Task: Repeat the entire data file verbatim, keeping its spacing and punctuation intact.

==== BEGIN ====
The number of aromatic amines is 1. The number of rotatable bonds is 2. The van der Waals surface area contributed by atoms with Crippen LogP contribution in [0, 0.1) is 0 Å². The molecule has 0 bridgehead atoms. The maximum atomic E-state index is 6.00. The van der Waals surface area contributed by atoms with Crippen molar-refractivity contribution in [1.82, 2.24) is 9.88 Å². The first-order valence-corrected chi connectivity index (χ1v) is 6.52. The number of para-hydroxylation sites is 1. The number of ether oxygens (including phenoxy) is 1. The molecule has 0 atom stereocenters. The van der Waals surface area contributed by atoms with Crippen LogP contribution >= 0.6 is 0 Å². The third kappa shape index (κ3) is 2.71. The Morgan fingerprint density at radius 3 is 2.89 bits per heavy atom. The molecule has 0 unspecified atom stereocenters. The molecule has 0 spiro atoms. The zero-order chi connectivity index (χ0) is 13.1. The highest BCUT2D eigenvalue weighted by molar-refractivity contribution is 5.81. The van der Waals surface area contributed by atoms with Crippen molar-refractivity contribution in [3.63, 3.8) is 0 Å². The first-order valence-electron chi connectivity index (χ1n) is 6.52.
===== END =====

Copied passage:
The number of aromatic amines is 1. The number of rotatable bonds is 2. The van der Waals surface area contributed by atoms with Crippen LogP contribution in [0, 0.1) is 0 Å². The molecule has 0 bridgehead atoms. The maximum atomic E-state index is 6.00. The van der Waals surface area contributed by atoms with Crippen molar-refractivity contribution in [1.82, 2.24) is 9.88 Å². The first-order valence-corrected chi connectivity index (χ1v) is 6.52. The number of para-hydroxylation sites is 1. The number of ether oxygens (including phenoxy) is 1. The molecule has 0 atom stereocenters. The van der Waals surface area contributed by atoms with Crippen LogP contribution >= 0.6 is 0 Å². The third kappa shape index (κ3) is 2.71. The Morgan fingerprint density at radius 3 is 2.89 bits per heavy atom. The molecule has 0 unspecified atom stereocenters. The molecule has 0 spiro atoms. The zero-order chi connectivity index (χ0) is 13.1. The highest BCUT2D eigenvalue weighted by molar-refractivity contribution is 5.81. The van der Waals surface area contributed by atoms with Crippen molar-refractivity contribution in [3.63, 3.8) is 0 Å². The first-order valence-electron chi connectivity index (χ1n) is 6.52.